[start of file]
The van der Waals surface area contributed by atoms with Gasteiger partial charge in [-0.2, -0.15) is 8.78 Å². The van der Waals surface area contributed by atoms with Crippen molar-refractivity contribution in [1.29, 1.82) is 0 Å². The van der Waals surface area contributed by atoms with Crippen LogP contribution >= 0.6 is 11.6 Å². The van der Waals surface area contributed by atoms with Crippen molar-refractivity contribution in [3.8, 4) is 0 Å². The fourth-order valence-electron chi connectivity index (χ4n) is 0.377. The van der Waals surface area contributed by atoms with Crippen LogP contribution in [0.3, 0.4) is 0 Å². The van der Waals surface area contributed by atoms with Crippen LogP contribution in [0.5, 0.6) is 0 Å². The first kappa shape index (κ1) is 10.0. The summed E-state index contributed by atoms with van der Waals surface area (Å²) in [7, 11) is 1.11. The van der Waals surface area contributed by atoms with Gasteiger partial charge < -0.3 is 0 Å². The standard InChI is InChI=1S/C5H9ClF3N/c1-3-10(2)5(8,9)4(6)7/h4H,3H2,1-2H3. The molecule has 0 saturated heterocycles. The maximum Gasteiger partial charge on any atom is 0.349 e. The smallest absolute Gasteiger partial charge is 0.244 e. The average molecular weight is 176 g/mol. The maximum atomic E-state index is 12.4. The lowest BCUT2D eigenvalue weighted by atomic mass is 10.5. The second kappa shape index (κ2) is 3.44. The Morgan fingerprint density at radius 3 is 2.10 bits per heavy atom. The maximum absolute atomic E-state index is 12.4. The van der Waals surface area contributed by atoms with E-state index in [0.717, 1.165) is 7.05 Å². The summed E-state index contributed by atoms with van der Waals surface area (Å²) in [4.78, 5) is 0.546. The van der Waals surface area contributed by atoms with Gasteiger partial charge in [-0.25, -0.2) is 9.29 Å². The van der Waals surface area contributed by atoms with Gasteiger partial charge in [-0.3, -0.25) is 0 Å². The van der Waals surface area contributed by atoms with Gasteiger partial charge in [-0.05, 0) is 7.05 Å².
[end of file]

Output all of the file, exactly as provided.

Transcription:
The van der Waals surface area contributed by atoms with Gasteiger partial charge in [-0.2, -0.15) is 8.78 Å². The van der Waals surface area contributed by atoms with Crippen molar-refractivity contribution in [1.29, 1.82) is 0 Å². The van der Waals surface area contributed by atoms with Crippen LogP contribution >= 0.6 is 11.6 Å². The van der Waals surface area contributed by atoms with Crippen molar-refractivity contribution in [3.8, 4) is 0 Å². The fourth-order valence-electron chi connectivity index (χ4n) is 0.377. The van der Waals surface area contributed by atoms with Crippen LogP contribution in [0.3, 0.4) is 0 Å². The van der Waals surface area contributed by atoms with Crippen LogP contribution in [0.5, 0.6) is 0 Å². The first kappa shape index (κ1) is 10.0. The summed E-state index contributed by atoms with van der Waals surface area (Å²) in [7, 11) is 1.11. The van der Waals surface area contributed by atoms with Gasteiger partial charge < -0.3 is 0 Å². The standard InChI is InChI=1S/C5H9ClF3N/c1-3-10(2)5(8,9)4(6)7/h4H,3H2,1-2H3. The molecule has 0 saturated heterocycles. The maximum Gasteiger partial charge on any atom is 0.349 e. The smallest absolute Gasteiger partial charge is 0.244 e. The average molecular weight is 176 g/mol. The maximum atomic E-state index is 12.4. The lowest BCUT2D eigenvalue weighted by atomic mass is 10.5. The second kappa shape index (κ2) is 3.44. The Morgan fingerprint density at radius 3 is 2.10 bits per heavy atom. The maximum absolute atomic E-state index is 12.4. The van der Waals surface area contributed by atoms with E-state index in [0.717, 1.165) is 7.05 Å². The summed E-state index contributed by atoms with van der Waals surface area (Å²) in [4.78, 5) is 0.546. The van der Waals surface area contributed by atoms with Gasteiger partial charge in [-0.25, -0.2) is 9.29 Å². The van der Waals surface area contributed by atoms with Gasteiger partial charge in [-0.3, -0.25) is 0 Å². The van der Waals surface area contributed by atoms with Gasteiger partial charge in [-0.05, 0) is 7.05 Å².